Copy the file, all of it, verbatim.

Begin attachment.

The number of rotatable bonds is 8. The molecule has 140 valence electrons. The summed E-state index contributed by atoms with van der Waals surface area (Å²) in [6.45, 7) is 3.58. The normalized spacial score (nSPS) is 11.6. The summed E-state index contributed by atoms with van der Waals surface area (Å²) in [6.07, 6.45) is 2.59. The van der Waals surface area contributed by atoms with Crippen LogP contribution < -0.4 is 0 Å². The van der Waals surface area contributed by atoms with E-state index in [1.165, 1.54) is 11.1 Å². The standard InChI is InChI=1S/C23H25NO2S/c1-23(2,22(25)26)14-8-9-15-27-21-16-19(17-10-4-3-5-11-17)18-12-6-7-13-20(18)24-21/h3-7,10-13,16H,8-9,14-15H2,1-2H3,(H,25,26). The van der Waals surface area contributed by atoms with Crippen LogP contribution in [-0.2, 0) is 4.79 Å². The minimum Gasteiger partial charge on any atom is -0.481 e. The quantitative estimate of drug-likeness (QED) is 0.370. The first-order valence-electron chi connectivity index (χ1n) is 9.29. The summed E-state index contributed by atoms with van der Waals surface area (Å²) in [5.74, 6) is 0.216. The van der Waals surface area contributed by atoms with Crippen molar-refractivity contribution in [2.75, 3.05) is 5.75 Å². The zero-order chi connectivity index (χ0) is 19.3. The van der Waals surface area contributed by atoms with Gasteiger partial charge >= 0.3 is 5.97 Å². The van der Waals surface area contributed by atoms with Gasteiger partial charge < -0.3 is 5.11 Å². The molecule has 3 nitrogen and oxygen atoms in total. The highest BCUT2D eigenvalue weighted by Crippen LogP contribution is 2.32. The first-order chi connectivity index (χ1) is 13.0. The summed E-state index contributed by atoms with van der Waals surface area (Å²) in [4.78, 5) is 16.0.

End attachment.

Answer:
The number of rotatable bonds is 8. The molecule has 140 valence electrons. The summed E-state index contributed by atoms with van der Waals surface area (Å²) in [6.45, 7) is 3.58. The normalized spacial score (nSPS) is 11.6. The summed E-state index contributed by atoms with van der Waals surface area (Å²) in [6.07, 6.45) is 2.59. The van der Waals surface area contributed by atoms with Crippen LogP contribution < -0.4 is 0 Å². The van der Waals surface area contributed by atoms with E-state index in [1.165, 1.54) is 11.1 Å². The standard InChI is InChI=1S/C23H25NO2S/c1-23(2,22(25)26)14-8-9-15-27-21-16-19(17-10-4-3-5-11-17)18-12-6-7-13-20(18)24-21/h3-7,10-13,16H,8-9,14-15H2,1-2H3,(H,25,26). The van der Waals surface area contributed by atoms with Crippen LogP contribution in [-0.2, 0) is 4.79 Å². The minimum Gasteiger partial charge on any atom is -0.481 e. The quantitative estimate of drug-likeness (QED) is 0.370. The first-order valence-electron chi connectivity index (χ1n) is 9.29. The summed E-state index contributed by atoms with van der Waals surface area (Å²) in [5.74, 6) is 0.216. The van der Waals surface area contributed by atoms with Crippen molar-refractivity contribution in [2.75, 3.05) is 5.75 Å². The zero-order chi connectivity index (χ0) is 19.3. The van der Waals surface area contributed by atoms with Gasteiger partial charge >= 0.3 is 5.97 Å². The van der Waals surface area contributed by atoms with Gasteiger partial charge < -0.3 is 5.11 Å². The molecule has 3 nitrogen and oxygen atoms in total. The highest BCUT2D eigenvalue weighted by Crippen LogP contribution is 2.32. The first-order chi connectivity index (χ1) is 13.0. The summed E-state index contributed by atoms with van der Waals surface area (Å²) in [4.78, 5) is 16.0.